AUSTIN (KXAN) — The Texas legislature this session will decide if taxpayer funds should help families pay for private school and home school supplies. Between the 2015 and 2017 legislative sessions, a select group of House members looked into the issue and highlighted what could be the key issue in the debate: accountability.
School choice advocates believe Education Savings Accounts would be the best way to directly impact students in failing schools and will lead to higher quality education across the state. Education Savings Accounts, known as ESAs, are like Health Savings Accounts. A family would receive a debit card with an amount of approximately $5,000 — the basic amount the state spends on every student. The family could then spend those funds on education materials or private school tuition.
The House Interim Report for the House Public Education Committee recommends ensuring any entity receiving public funds has fiscal and academic accountability. How lawmakers end up identifying that could be the difference between ESAs passing or not.
“In our mind, the ultimate accountability is the parent,” said Randan Steinhauser from Ed-Choice. She’s pushing Education Savings Accounts only to be used on accredited private schools, or lawmaker approved education materials. The comptroller would audit the education accounts and abusing the system would be a crime.
But academic accountability as we know it in public schools — tests, benchmarks, required standards — that’s a line in the sand.
“We would not advocate that you have any additional requirements such as an additional test or additional mandates from the states,” said Steinhauser.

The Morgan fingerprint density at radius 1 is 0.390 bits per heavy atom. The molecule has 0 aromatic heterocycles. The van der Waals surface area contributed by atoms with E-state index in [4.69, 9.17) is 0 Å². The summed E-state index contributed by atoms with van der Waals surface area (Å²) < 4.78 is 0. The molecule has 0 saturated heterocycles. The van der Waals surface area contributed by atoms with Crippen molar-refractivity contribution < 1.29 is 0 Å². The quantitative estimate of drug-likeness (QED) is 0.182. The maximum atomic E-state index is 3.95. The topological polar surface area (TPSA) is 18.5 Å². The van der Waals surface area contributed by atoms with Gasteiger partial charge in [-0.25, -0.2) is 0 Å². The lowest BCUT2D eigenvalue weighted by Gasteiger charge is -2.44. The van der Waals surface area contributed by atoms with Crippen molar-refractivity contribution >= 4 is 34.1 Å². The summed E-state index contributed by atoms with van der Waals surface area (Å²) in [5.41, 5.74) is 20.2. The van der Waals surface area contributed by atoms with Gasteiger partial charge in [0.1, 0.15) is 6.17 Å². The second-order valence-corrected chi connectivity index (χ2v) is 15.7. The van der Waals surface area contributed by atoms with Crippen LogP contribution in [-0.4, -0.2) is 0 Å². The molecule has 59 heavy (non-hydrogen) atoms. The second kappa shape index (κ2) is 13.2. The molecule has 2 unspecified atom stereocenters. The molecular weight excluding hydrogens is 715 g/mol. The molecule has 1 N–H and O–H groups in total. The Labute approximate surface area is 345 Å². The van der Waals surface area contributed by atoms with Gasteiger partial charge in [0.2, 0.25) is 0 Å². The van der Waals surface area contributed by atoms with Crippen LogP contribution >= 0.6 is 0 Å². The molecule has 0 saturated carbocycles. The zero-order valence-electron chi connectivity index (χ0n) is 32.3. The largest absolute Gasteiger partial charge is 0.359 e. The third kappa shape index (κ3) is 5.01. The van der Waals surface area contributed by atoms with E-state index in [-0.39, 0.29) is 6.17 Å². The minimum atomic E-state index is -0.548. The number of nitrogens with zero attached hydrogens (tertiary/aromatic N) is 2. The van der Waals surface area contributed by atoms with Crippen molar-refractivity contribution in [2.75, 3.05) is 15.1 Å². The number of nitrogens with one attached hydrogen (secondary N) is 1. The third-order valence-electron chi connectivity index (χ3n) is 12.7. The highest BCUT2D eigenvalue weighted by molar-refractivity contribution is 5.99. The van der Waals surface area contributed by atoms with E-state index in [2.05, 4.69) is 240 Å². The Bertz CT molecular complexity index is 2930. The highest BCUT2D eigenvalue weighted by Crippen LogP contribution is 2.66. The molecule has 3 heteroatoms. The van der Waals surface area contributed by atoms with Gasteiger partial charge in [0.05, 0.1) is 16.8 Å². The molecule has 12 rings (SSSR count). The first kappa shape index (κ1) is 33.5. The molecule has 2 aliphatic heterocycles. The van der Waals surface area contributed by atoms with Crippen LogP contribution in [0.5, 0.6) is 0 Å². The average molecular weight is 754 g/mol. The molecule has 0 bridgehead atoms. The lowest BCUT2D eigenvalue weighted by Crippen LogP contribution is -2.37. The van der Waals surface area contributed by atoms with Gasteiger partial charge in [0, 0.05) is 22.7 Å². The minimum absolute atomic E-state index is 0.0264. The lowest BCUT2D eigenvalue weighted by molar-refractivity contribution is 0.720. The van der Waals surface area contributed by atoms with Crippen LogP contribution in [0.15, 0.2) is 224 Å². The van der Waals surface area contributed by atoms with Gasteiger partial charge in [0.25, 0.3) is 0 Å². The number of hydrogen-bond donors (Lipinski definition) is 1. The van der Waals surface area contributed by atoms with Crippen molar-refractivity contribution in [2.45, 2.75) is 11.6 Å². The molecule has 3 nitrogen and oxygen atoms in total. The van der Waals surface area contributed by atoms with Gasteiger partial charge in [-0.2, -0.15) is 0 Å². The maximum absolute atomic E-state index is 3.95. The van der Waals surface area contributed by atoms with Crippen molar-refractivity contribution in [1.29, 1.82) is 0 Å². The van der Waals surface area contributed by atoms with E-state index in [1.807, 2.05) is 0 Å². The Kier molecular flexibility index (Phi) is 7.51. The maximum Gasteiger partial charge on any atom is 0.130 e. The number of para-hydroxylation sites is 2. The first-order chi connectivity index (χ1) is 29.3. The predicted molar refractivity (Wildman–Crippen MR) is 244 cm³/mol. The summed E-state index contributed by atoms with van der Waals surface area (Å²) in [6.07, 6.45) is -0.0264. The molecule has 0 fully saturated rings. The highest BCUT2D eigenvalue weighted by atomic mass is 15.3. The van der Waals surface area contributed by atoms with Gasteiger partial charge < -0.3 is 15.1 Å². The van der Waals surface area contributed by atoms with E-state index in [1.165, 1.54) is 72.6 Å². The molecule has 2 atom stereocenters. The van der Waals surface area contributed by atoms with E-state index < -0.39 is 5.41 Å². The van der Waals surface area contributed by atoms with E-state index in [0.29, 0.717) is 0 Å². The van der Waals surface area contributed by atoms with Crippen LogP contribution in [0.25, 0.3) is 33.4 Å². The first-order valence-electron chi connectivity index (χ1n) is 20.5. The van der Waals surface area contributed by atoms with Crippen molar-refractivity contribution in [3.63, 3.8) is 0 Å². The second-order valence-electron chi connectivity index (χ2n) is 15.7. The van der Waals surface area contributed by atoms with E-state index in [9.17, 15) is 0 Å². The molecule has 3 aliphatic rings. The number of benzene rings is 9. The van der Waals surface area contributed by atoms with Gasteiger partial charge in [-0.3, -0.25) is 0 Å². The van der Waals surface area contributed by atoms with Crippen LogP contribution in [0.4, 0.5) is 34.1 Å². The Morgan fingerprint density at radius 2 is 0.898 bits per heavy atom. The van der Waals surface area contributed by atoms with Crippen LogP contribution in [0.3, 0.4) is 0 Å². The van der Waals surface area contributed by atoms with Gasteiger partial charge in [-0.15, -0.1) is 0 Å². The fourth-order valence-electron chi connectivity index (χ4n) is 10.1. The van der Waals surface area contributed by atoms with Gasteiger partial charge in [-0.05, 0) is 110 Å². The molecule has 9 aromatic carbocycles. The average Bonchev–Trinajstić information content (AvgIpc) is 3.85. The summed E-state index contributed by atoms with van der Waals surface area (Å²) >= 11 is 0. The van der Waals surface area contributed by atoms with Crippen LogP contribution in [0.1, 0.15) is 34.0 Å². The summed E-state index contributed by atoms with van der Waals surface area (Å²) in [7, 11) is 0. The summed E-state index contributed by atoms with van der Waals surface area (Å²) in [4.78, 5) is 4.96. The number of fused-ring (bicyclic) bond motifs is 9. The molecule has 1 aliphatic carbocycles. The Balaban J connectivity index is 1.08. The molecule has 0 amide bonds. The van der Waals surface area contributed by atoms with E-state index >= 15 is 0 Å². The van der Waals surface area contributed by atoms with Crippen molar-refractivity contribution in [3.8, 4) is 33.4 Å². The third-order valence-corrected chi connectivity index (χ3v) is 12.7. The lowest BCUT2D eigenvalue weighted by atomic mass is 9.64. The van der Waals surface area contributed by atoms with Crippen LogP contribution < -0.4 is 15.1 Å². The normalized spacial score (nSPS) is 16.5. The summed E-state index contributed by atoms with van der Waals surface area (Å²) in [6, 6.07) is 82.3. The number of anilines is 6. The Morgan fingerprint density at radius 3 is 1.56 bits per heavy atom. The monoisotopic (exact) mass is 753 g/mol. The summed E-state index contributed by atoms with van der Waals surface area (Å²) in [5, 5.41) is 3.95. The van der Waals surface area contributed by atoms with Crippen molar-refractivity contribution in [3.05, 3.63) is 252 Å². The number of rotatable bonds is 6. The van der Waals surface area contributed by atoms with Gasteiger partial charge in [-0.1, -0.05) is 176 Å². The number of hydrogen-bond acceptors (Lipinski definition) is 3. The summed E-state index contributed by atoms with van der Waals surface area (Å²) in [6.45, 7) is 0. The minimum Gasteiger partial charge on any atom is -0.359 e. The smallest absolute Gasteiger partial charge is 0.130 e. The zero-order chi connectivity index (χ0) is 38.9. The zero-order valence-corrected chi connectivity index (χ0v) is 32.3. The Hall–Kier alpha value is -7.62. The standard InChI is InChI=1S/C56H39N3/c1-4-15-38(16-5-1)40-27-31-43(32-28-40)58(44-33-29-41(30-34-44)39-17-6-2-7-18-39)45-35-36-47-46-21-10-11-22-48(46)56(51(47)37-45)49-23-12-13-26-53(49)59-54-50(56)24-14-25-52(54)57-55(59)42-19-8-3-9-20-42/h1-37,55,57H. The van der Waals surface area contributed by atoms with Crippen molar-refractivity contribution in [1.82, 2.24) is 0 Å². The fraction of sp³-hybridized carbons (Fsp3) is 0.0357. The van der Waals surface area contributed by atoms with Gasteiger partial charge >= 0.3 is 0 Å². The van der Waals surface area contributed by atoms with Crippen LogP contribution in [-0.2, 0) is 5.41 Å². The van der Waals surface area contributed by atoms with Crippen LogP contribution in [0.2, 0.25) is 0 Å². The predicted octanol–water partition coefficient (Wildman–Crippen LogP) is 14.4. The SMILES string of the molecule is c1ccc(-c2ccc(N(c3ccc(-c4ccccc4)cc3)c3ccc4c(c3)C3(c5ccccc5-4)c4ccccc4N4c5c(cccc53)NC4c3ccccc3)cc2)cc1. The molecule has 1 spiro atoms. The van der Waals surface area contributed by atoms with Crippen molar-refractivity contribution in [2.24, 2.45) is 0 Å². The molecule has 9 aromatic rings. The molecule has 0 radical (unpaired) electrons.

KXAN went to the Texas Association of Business’s lawmaking conference to talk to Miranda Goodsheller. She wants as many education options as possible, but says details are not written on paper as of yet. Key legislation is expected to be filed in the coming days.
“We will figure out what works and maybe tweak it down the road. Starting with zero options isn’t going to be the solution,’ said Goodsheller,”The House is going to put more emphasis on fiscal responsibility then maybe the Senate side of it. The Senate has been very open to any and all options. TAB in the past has leaned that way as well.”
Rep. Donna Howard, D-Austin, is against taxpayer dollars being used for private school but echoes the overall feeling of the Republican-controlled Texas House.
“If this is ever going to happen, it needs to have accountability attached to it,” said Rep. Howard.
Two sessions ago, Texas House members passed an amendment to ban state funds from going to private schools. It did not become state law. House members tried again last session but failed.
School choice could also come up on the federal level. Betsy DeVos is Donald Trump’s nominee for education secretary. She is a supporter of vouchers and for-profit charter schools. DeVos’s Senate confirmation hearing was Tuesday in Washington.